Long-acting bronchodilators-They relax the muscles around the airway and their effects remain for 12 hours. You can take them every day. 

Short-acting bronchodilators- Their effects remain for 4 to 6 hours. One can use it in case you have symptoms. 

If you have regular flare-ups or exacerbations of your COPD, you may also be given a steroid inhaler. This can help reduce inflammation and swelling in your airways. This sort of drug is usually given in combination with a long-acting.

If you cough up a lot of sputum, you may be given a drug called a mucolytic as a tablet or syrup. This makes your sputum thinner and easier to cough up.

Supplemental Oxygen

In case COPD causes a low oxygen level then you require extra or supplemental oxygen (also called oxygen therapy). It’s not a treatment for breathlessness but is used to stop the oxygen level in your blood to fall into a category of dangerously low levels.

Non-invasive ventilation

This involves wearing a nasal cannula (a soft tube inserted into your nose) or face mask connected to a machine that pushes air into your lungs. 

Non-invasive ventilation supports your breathing to give your muscles a rest and gently helps with each breaths you take. This increases your oxygen level and helps you breathe out more carbon dioxide. This is generally done when you are hospitalized with a flare-up. 

If you regularly wake up with a headache, tell your doctor. It can be a sign that your breathing is shallow at night and you might benefit from non-invasive ventilation at home.

Lung volume reduction surgery (LVRS)

For some people with chronic obstructive pulmonary disease (COPD), lung volume reduction surgery may be recommended. 

LVRS is an operation that removes the worst affected areas of your lung so that the healthier parts of your lung can work better.

If you have emphysema, this surgery can help to make your breathing more comfortable and improve your quality of life. But it’s a significant operation and does carry risks.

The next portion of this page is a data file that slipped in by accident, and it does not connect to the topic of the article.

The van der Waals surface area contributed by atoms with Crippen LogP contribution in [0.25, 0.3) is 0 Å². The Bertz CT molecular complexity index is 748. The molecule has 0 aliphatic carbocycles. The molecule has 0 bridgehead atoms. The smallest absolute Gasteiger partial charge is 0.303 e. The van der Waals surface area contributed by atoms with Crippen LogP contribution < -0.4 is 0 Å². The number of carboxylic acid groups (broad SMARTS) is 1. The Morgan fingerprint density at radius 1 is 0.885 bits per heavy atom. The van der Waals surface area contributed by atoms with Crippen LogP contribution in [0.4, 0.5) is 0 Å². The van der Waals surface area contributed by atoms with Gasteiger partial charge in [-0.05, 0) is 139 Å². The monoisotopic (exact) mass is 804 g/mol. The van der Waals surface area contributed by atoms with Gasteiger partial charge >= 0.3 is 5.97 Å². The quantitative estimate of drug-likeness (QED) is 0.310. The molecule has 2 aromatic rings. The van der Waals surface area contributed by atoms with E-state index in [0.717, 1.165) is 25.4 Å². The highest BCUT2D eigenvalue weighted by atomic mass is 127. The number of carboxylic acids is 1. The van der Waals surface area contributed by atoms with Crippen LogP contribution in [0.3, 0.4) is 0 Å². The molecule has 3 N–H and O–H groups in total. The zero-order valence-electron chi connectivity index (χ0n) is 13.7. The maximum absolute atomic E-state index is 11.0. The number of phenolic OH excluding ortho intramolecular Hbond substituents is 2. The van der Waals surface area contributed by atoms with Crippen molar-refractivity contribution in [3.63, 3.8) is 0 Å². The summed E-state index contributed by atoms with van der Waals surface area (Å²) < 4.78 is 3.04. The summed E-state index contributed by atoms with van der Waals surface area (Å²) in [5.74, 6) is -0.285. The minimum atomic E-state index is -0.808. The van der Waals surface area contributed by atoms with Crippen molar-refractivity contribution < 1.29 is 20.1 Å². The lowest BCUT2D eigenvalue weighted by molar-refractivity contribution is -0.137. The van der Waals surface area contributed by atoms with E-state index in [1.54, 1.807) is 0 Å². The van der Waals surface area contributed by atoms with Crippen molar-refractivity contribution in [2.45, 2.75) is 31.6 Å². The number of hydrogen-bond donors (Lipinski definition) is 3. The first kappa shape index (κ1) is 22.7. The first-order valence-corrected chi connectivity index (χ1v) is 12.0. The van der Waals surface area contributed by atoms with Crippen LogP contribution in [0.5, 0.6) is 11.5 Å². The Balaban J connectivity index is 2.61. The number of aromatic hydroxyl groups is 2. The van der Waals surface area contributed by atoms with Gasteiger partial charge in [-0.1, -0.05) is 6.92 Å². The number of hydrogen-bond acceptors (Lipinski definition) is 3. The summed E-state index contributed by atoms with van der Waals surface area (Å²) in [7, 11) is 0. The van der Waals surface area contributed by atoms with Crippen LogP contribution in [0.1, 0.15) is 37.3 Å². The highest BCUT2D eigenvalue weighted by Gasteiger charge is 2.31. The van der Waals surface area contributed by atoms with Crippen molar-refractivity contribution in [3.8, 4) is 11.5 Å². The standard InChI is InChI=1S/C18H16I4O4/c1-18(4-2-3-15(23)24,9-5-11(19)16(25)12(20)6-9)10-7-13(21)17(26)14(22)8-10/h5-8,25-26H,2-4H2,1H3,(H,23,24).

Lung transplant

If you have very severe COPD and have not got better with treatment, you might be a candidate for a lung transplant depending on your age, other illnesses, and test findings. In a lung transplant, the surgeon takes out one or two of the lungs and replaces them with healthy lungs.

Lung transplants can improve your ability to breathe and be active. However, like any major operation, you should consider the risks and complications, such as organ rejection or needing to take immune-suppressing medications daily.



When you have COPD, the right amount and type of exercise has many benefits and is an important part of staying healthy. 

Pulmonary rehabilitation

Pulmonary rehabilitation is a specialized exercise program for people with long-term lung disease like COPD. 

Most sessions focus on improving your exercise ability to improve your quality of life.

Controlling your breathing

Being in control of your breathing means breathing gently, using the least effort, with your shoulders supported and relaxed.

Different things work best for different people but these are all the techniques to try:

Breathe in gently through your nose and breathe out through your nose and mouth. Try to feel relaxed and calm each time you breathe out.

Breathe in gently through your nose and breathe out with your lips pursed as if you are whistling.

Use this when you’re doing something that makes you breathless, such as standing up.